In Part 1 of this series, I defined what real media freedom is all about. In Part 2, I discussed the rising “cyber-collectivist” threat to real media freedom and, in Part 3, I provided a more detailed explanation of the “conflict of visions” that separates the media-liberty movement and the cyber-collectivist crowd. This installment will breifly outlne the cyber-collectivist plan of action.
Once one accepts the central tenets of the cyber-collectivist movement, it’s easy to understand the policy blueprint that follows. Again, it comes down to greater political control. More specifically, it comes down to having the collective (they say “society”) take control over not necessarily the entire means of production, but rather the means of decision-making throughout our digital economy and modern media marketplace.
The cyber-collectivists focus on a 4-prong plan of attack (itemized in order of importance):
(1) Media policy control
- Goal: Gain greater control / influence over media platforms and media outcomes. If you can control the size, shape, and ownership status of the soapbox, you ultimately can control what is said (or not said) on that soapbox, or who even gets to stand on it.
- Methods of control: Media ownership restrictions; “localism” mandates; “right-of-reply” schemes or Fairness Doctrine-like mandates; affirmative action media set-asides; campaign financing restrictions; merger conditions; greatly enhanced public media subsidies or welfare for journalists.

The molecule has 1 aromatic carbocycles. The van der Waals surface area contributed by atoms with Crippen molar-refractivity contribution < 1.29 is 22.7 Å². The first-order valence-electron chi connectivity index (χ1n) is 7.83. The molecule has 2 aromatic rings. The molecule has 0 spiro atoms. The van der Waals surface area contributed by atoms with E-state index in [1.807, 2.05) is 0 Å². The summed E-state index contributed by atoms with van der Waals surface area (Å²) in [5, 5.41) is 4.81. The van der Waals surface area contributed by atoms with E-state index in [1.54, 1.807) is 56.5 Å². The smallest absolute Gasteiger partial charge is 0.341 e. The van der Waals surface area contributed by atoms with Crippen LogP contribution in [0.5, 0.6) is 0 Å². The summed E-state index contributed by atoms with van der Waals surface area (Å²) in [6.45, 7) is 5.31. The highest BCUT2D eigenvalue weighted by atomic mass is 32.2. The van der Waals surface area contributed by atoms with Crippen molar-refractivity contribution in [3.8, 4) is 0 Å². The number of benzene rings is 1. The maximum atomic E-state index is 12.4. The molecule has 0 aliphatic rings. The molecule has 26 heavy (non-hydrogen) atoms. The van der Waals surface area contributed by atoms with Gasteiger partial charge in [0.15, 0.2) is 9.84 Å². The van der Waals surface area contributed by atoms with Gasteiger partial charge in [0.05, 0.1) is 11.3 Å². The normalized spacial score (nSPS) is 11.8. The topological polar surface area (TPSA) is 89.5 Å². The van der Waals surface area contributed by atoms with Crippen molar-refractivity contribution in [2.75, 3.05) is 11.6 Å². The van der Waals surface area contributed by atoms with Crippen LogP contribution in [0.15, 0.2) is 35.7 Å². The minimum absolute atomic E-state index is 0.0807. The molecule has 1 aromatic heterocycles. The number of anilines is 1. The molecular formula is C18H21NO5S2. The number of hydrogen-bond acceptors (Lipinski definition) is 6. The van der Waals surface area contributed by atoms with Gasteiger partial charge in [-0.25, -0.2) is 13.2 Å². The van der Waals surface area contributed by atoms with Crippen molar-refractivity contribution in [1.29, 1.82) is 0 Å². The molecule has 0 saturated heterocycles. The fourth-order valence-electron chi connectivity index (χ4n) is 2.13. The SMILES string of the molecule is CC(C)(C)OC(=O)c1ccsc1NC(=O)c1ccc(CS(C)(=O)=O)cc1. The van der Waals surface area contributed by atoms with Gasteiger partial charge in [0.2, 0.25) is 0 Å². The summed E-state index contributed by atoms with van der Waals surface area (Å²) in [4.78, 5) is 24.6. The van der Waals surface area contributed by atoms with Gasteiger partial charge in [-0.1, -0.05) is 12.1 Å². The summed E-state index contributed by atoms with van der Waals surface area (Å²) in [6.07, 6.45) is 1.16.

(2) Communications infrastructure control (both wireline & wireless)
- Goal: Control over communications infrastructure is an extension of the media policy battle. It is easier to control media and ensure “fairer” outcomes when you undercut private ownership of networks and transfer decision-making authority to the State.
- Methods of control: “Net neutrality” regulations; structural separation requirements; municipal ownership; price controls, merger conditions.
(3) Intellectual property restrictions
- Goal: Advocate strict limits on copyright and patents to move toward a “commons” for intellectual creations. This will help undermine private property rights, which have been crucial part of keeping media free of excessive government subsidy.
- Methods of control: Limitations on damages; denial of enforcement efforts; efforts to block private contractual deals to fight piracy; expansive public domain and “fair use” notions (to the point of making fair use the default that trumps copyright).
(4) Advertising / marketing restrictions
- Goal: Advocate strict limits on advertising, marketing, and data collection. As with IP restrictions, this will help undermine the economic engine that powers free and independent media.
- Methods of control: Limits on advertising placement or timing; children’s advertising restrictions; preferential rates for campaign commercials; limitations on data collection for “privacy” purposes; outright bans on certain categories of advertising.
In forthcoming essays, I will put more meat on the bones of each of these agenda items.